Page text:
Editorial: Taking a ban on Confederate flag displays to an absurd extreme


When California legislators passed a law two years ago banning state government from selling or displaying Confederate flags, the measure seemed silly and not particularly meaningful.

The ancient and offensive battle flag of the Confederacy was not flown regularly, if ever, on state property. And why would it have been? But the Capitol gift shop was selling replica Civil War-era money depicting images of the Stars and Bars that was offensive to at least one lawmaker’s mother. More significantly, legislators said a ban would send a powerful message that California has no tolerance for racist images used to perpetuate bigotry and violence.

If the law by Sen. Isadore Hall III (D-Compton) seemed innocuous then, that’s because people didn’t foresee all the ways it might be used. And now we have one disturbing example of its unintended consequences, courtesy of the Fresno County fair.


Last year Timothy J. Desmond, a retired schoolteacher and Civil War buff, submitted a painting to the Big Fresno Fair that depicted confederate soldiers just before the 1864 siege of Atlanta. As works of art go, “The Attack” is never going to be mistaken for a lesser-known piece by one of the Old Masters. It’s amateurish and even a bit cartoonish. But quality is not a requirement for the county fair’s fine art competition, which is open to anyone over 18 from Fresno County.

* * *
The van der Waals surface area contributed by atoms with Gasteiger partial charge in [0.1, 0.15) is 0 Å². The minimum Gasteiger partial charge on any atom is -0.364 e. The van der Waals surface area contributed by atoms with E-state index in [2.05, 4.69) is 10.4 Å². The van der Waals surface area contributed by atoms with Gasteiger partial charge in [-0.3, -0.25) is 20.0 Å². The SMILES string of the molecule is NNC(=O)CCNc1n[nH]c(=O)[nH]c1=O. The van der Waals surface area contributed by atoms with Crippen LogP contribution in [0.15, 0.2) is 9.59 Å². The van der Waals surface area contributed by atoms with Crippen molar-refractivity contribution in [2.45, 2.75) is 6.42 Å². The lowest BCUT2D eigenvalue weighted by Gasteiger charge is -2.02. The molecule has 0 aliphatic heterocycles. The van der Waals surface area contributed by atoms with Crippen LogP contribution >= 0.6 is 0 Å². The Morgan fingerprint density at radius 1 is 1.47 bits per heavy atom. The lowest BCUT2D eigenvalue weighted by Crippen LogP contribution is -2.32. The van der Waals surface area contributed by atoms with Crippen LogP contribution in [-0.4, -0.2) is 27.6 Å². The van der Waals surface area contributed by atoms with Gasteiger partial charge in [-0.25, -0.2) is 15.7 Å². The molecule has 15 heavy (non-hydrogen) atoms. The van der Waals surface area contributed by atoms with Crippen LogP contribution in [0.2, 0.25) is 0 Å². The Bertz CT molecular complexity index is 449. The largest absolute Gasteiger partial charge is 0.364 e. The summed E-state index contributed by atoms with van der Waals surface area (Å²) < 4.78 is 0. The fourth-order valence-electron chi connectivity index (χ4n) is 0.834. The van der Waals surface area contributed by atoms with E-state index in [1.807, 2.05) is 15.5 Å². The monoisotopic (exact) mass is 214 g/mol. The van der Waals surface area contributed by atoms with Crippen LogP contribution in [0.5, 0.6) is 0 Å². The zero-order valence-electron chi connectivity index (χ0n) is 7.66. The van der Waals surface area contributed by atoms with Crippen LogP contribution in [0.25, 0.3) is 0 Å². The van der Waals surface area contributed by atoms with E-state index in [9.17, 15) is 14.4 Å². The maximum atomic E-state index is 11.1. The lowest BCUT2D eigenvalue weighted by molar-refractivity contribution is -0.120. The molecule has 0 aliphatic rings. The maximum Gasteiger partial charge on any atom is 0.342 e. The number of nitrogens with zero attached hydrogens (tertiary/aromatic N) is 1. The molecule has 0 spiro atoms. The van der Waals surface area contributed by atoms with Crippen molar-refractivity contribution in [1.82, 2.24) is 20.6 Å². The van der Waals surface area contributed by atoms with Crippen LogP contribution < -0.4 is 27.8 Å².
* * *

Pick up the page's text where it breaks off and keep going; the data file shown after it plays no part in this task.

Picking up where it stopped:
Nevertheless, fair officials barred Desmond’s work from being displayed because one of the soldiers in the picture carries a Confederate flag. Never mind that the image in question is just one element of many in the painting, and is certainly not its focal point. Never mind that it is historically accurate. And never mind that flags are often used in art to give visual cues as to when and where a scene takes place. The flag in that picture, officials decided, meant including the piece in the competition would violate the 2014 law.

This is an absurd application of a law that was not intended — at least not ostensibly — to police artistic expression or speech in a public forum such as the fair’s art show. Worse, it sets a dangerous precedent. How might this be interpreted for school art projects or works displayed in a library? The law specifically exempts books, works in museums and digital documents for historical or educational purposes, but not art in other forums. That’s nuts.

It also defies common sense. The state has every right to decide not to hang up Confederate flags in its own house. But extending that ban to individuals’ creative expressions is an ill-considered — and possibly unconstitutional — leap. Desmond is suing fair and state officials in federal court (the fair is state operated). We hope the state officials decide not to spend time or money to defend this attack on Desmond’s 1st Amendment right to paint Civil War scenes as he sees fit.

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